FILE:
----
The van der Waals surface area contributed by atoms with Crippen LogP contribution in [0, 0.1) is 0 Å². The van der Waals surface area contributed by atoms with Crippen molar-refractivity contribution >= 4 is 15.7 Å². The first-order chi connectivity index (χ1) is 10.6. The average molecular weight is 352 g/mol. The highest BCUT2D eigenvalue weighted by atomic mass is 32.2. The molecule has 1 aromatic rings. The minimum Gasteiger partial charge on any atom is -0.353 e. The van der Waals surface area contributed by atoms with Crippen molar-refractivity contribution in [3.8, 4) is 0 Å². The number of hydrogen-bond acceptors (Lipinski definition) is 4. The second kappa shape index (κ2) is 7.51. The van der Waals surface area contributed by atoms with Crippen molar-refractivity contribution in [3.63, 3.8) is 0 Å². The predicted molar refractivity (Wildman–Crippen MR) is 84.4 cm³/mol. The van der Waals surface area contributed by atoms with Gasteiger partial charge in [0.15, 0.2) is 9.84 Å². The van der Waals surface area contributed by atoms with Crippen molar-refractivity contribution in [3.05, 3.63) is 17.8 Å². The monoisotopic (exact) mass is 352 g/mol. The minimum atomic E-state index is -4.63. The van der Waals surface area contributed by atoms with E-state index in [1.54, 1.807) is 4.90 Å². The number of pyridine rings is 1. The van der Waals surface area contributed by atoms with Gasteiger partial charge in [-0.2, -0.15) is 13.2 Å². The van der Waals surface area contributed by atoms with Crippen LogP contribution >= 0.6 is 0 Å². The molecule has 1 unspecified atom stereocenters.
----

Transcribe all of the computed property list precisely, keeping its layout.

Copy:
The van der Waals surface area contributed by atoms with Crippen LogP contribution in [0, 0.1) is 0 Å². The van der Waals surface area contributed by atoms with Crippen molar-refractivity contribution >= 4 is 15.7 Å². The first-order chi connectivity index (χ1) is 10.6. The average molecular weight is 352 g/mol. The highest BCUT2D eigenvalue weighted by atomic mass is 32.2. The molecule has 1 aromatic rings. The minimum Gasteiger partial charge on any atom is -0.353 e. The van der Waals surface area contributed by atoms with Crippen molar-refractivity contribution in [3.8, 4) is 0 Å². The number of hydrogen-bond acceptors (Lipinski definition) is 4. The second kappa shape index (κ2) is 7.51. The van der Waals surface area contributed by atoms with Crippen molar-refractivity contribution in [3.63, 3.8) is 0 Å². The predicted molar refractivity (Wildman–Crippen MR) is 84.4 cm³/mol. The van der Waals surface area contributed by atoms with Gasteiger partial charge in [0.15, 0.2) is 9.84 Å². The van der Waals surface area contributed by atoms with Crippen molar-refractivity contribution in [3.05, 3.63) is 17.8 Å². The monoisotopic (exact) mass is 352 g/mol. The minimum atomic E-state index is -4.63. The van der Waals surface area contributed by atoms with E-state index in [1.54, 1.807) is 4.90 Å². The number of pyridine rings is 1. The van der Waals surface area contributed by atoms with Gasteiger partial charge in [-0.2, -0.15) is 13.2 Å². The van der Waals surface area contributed by atoms with Crippen LogP contribution >= 0.6 is 0 Å². The molecule has 1 unspecified atom stereocenters.